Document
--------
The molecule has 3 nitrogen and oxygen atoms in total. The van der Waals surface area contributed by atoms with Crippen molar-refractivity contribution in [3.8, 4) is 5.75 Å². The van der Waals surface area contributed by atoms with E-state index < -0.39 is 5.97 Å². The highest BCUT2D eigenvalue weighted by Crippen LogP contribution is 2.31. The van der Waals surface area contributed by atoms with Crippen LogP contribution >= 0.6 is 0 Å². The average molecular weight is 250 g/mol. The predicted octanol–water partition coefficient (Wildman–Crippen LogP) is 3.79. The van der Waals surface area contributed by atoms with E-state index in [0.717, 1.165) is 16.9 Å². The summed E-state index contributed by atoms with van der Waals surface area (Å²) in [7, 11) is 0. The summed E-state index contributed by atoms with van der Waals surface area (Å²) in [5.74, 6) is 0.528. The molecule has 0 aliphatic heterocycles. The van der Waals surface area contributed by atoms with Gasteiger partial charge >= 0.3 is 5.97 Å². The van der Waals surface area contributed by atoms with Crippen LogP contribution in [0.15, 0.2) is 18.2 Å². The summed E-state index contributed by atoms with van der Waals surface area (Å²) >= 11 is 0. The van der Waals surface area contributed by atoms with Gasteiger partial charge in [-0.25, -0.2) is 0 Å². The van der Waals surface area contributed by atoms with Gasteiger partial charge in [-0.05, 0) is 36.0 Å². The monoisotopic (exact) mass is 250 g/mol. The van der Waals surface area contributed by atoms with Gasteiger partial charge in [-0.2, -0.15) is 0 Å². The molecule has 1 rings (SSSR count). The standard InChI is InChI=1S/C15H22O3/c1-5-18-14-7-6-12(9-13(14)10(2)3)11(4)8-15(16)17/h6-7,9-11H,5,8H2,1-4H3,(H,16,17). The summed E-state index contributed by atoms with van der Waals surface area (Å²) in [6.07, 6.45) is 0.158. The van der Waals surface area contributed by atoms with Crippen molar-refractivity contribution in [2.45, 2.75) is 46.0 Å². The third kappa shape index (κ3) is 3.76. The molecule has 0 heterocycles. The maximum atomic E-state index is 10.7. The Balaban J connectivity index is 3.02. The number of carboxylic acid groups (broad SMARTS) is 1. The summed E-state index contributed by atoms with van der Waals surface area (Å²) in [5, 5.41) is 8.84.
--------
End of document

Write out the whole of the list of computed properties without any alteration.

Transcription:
The molecule has 3 nitrogen and oxygen atoms in total. The van der Waals surface area contributed by atoms with Crippen molar-refractivity contribution in [3.8, 4) is 5.75 Å². The van der Waals surface area contributed by atoms with E-state index < -0.39 is 5.97 Å². The highest BCUT2D eigenvalue weighted by Crippen LogP contribution is 2.31. The van der Waals surface area contributed by atoms with Crippen LogP contribution >= 0.6 is 0 Å². The average molecular weight is 250 g/mol. The predicted octanol–water partition coefficient (Wildman–Crippen LogP) is 3.79. The van der Waals surface area contributed by atoms with E-state index in [0.717, 1.165) is 16.9 Å². The summed E-state index contributed by atoms with van der Waals surface area (Å²) in [7, 11) is 0. The summed E-state index contributed by atoms with van der Waals surface area (Å²) in [5.74, 6) is 0.528. The molecule has 0 aliphatic heterocycles. The van der Waals surface area contributed by atoms with Gasteiger partial charge >= 0.3 is 5.97 Å². The van der Waals surface area contributed by atoms with Crippen LogP contribution in [0.15, 0.2) is 18.2 Å². The summed E-state index contributed by atoms with van der Waals surface area (Å²) >= 11 is 0. The van der Waals surface area contributed by atoms with Gasteiger partial charge in [-0.25, -0.2) is 0 Å². The van der Waals surface area contributed by atoms with Gasteiger partial charge in [-0.05, 0) is 36.0 Å². The monoisotopic (exact) mass is 250 g/mol. The van der Waals surface area contributed by atoms with Gasteiger partial charge in [-0.2, -0.15) is 0 Å². The molecule has 1 rings (SSSR count). The standard InChI is InChI=1S/C15H22O3/c1-5-18-14-7-6-12(9-13(14)10(2)3)11(4)8-15(16)17/h6-7,9-11H,5,8H2,1-4H3,(H,16,17). The summed E-state index contributed by atoms with van der Waals surface area (Å²) in [6.07, 6.45) is 0.158. The van der Waals surface area contributed by atoms with Crippen molar-refractivity contribution in [2.45, 2.75) is 46.0 Å². The third kappa shape index (κ3) is 3.76. The molecule has 0 heterocycles. The maximum atomic E-state index is 10.7. The Balaban J connectivity index is 3.02. The number of carboxylic acid groups (broad SMARTS) is 1. The summed E-state index contributed by atoms with van der Waals surface area (Å²) in [5, 5.41) is 8.84.